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Dumb woman
Speak up

Open mouth, insert foot

The way you speak with friends may be inappropriate in a professional situation. Are you sabotaging your career with any of these words that make you sound less than intelligent?

41. Honestly

Definition: with truthfulness

There's nothing inherently wrong with the word honestly, but it's overused as a general rule. Unless you need to very sincerely point out your truthfulness, adding honestly is pointless. Hopefully, every statement you make is honest.

42. Idea vs. ideal vs. idear

Definition: a standard of excellence or perfection; embodiment of such perfection

A perfect example is "ideal." A thought or concept is an idea (no L). "Idear" (with an R) isn't a word.

43. Illinois and Arkansas

The most commonly mispronounced state names. It's ILL-I-NOY and AR-KAN-SAW.

44. Incident

An "incident" is an event. The word "incidence" is a real word, but has a different meaning.

45. Infer vs. imply

To imply means to make a subtle indication that something is true. Once someone has implied something, you can then infer, or make a reasonable guess or assumption, that they implied something.

46. Inflammable

Definition: combustible; capable of being set on fire

The definition says it all. Contrary to popular belief, inflammable doesn't mean the same thing as nonflammable or flame-retardant.

47. Imput vs. input

It's input (with an N).

48. Intensive purposes

The phrase is "for all intents and purposes."

49. Inter-webs

Definition: a slang term for the internet

Just say "internet."

50. Irregardless

Definition: a grammatically incorrect form of regardless, meaning to have no regard or care for

It's just not a word. Because it has two negative elements (ir- and -less), it's technically a double negative. Use "regardless" instead.

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Comments on "100 Words that instantly make you sound dumber"

namo March 10, 2014 | 8:47 PM

"Could care less" is an idiom for goodness sake and is generally understood as such in much the same way that we all know that "fat chances" are the same as "slim ones" !!! This particular "correction" is popular but nonsensical for the reason stated and is,frankly, rather pretentious.

K January 20, 2014 | 4:02 PM

Heather Barnett, you really should have thought about your own knowledge of the English language before taking it upon yourself to write an article on correct word usage. It seems as though most of the comments here are corrections. Speaking of which, I have one more to add to that list. Saying "photographic memory" is okay when used correctly. You wouldn't automatically be wrong in saying that. It's true that it is often used interchangeably with the term "eidetic memory", but rest assured that these are, in fact, two different things.

Topher January 17, 2014 | 11:22 PM

#27 There is no such word as expresso. Coffee made in a French press is simply coffee.

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No name August 27, 2013 | 5:17 PM

Disregard my post about "contentious" -- I misread the entry. Sorry!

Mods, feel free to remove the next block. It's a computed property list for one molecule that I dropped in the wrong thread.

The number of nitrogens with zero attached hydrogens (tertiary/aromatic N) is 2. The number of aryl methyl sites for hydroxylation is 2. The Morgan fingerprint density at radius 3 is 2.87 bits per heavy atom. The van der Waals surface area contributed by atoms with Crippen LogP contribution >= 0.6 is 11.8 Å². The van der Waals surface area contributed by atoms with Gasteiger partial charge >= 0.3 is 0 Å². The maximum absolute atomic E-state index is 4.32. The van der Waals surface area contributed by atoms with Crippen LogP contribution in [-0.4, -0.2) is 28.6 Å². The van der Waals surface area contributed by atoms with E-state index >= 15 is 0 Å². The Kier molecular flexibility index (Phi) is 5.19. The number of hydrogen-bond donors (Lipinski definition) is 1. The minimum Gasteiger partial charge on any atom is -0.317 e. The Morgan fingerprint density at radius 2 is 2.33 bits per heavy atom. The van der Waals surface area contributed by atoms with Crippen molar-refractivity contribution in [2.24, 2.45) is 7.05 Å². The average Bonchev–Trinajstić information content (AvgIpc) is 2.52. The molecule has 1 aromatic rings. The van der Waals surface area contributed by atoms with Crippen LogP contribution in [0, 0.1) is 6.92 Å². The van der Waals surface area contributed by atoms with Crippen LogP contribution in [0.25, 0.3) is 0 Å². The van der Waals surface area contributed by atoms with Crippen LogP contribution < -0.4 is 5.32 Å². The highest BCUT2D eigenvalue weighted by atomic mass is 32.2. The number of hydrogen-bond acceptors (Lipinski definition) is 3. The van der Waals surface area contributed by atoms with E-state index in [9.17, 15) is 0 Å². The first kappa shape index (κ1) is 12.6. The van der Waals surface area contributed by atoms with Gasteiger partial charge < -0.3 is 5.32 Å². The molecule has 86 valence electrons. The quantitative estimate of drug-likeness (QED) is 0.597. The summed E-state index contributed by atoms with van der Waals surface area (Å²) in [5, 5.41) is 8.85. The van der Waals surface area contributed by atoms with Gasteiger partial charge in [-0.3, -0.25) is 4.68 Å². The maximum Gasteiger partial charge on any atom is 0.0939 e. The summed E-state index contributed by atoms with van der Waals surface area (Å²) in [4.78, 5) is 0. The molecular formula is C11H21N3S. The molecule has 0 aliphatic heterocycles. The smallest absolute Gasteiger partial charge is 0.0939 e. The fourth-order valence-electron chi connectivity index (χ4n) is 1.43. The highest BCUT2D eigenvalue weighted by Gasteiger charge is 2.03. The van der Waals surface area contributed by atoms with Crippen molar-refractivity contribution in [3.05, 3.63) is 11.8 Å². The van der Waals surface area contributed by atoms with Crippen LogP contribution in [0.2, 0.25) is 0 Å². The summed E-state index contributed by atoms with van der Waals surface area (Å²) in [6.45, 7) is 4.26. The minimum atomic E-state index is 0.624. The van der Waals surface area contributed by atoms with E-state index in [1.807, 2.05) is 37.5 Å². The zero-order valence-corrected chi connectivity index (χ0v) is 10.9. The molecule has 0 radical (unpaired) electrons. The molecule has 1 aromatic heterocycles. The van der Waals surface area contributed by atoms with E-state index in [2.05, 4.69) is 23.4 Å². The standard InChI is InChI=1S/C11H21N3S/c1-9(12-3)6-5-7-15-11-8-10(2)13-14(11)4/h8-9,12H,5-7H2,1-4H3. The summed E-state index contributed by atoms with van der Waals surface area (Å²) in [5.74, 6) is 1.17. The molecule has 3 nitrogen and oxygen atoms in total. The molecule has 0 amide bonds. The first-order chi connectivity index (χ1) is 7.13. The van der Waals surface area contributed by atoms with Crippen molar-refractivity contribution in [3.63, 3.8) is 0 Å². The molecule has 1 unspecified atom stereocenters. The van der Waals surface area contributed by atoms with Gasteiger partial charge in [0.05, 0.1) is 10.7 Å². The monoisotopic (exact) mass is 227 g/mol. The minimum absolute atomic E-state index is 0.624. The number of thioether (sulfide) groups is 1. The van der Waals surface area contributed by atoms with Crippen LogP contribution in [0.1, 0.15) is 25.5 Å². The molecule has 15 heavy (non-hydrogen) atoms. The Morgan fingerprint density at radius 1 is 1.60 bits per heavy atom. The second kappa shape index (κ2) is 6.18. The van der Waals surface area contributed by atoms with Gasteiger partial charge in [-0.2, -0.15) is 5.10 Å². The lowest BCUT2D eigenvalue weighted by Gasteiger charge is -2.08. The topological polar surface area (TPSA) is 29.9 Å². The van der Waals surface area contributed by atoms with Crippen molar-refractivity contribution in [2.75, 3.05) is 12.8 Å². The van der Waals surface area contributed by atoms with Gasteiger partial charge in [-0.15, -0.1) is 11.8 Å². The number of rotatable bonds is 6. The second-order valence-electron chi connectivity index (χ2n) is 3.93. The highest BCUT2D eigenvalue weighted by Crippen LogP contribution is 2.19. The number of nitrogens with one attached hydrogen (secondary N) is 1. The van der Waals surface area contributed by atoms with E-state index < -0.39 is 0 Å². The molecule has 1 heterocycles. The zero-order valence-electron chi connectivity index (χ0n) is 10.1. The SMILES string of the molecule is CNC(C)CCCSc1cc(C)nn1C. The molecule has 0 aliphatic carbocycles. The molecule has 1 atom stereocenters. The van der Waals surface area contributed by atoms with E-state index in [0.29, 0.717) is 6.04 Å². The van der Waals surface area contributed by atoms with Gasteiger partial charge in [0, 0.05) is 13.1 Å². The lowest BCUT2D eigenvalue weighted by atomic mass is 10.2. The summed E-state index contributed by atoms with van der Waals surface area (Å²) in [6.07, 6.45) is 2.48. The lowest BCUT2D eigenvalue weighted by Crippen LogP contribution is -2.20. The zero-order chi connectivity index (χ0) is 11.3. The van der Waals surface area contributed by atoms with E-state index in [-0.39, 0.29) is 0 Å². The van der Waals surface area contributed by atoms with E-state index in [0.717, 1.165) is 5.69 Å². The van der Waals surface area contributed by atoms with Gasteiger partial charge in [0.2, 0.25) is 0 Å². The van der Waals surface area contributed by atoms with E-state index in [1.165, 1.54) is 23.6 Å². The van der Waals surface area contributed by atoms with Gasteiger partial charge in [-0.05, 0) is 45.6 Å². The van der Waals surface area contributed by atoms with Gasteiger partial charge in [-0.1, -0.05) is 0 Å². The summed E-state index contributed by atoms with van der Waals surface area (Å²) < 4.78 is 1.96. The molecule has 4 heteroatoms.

Sarah August 27, 2013 | 3:46 PM

In number 16, I think the writer means "apathetic" rather than "ambivalent."

No name August 27, 2013 | 2:57 PM

Many of these are good, but you're wrong about "contentious." One definition is "likely to cause an argument." In that sense, "controversial" is a synonym.

Warren August 14, 2013 | 2:08 AM

The writer of this piece misused the word "hopefully" in one of her examples. In my eyes, she seemed "less than intelligent" because of this.

May August 11, 2013 | 2:54 PM

Hmm, #51's example use of "ironically" is just a situation of bad luck; the two events are completely unrelated. How about "Ironically, Telisia had declared bankruptcy the day before learning of her $5 million lottery win" instead?

Linda July 25, 2013 | 6:19 PM

I always thought "orientated" was incorrect, until I looked it up. It is, indeed, correct.

teresa July 23, 2013 | 5:54 PM

How about "supposably" and "functionable"?

Lisa Mack July 23, 2013 | 12:16 PM

You're missing my favorite! Reinterate!!

Julie July 22, 2013 | 5:09 PM

And "verbiage" doesn't make it on either list, I'm gobsmacked...

Unita July 22, 2013 | 12:31 AM

Hi. This is very good. Please check #77 and #78, though....looks like we have the same explanation for both :)

Matt July 21, 2013 | 12:39 PM

Oh geez, look at #55: "OK in it's other uses..." Misuse of its and it's should be #1 on this list (yeah, it's alphabetical, but you know what I mean...)! I would call this ironic(al), but I'm sure somebody out there is ready to, um, school me on how that concept is itself misapplied.

Dixie July 17, 2013 | 8:31 PM

My husband and I argue over the use/meaning of the word attribute versus contribute. I say attribute means to give credit to but the dictionary shows both words to have such similar meanings that I don't know how to help him to understand that attribute is correct. Can you give me a good example of how each word should be used?

Rob Kaiser July 17, 2013 | 12:18 PM

Good list, but you left out "utilize."

Cristina Sierra July 17, 2013 | 10:16 AM

Heather, I want to point out a small error - Irregardless is not a word except in Boston where it IS a word but it is pronounced IrreGAHdless. No need for the "r". JK :-) Thanks for the list!

Candice July 17, 2013 | 8:24 AM

This is a great list! I just want to point out a quick mistake. Peruse means "to examine thoroughly," but people often use it as a synonym for skim.

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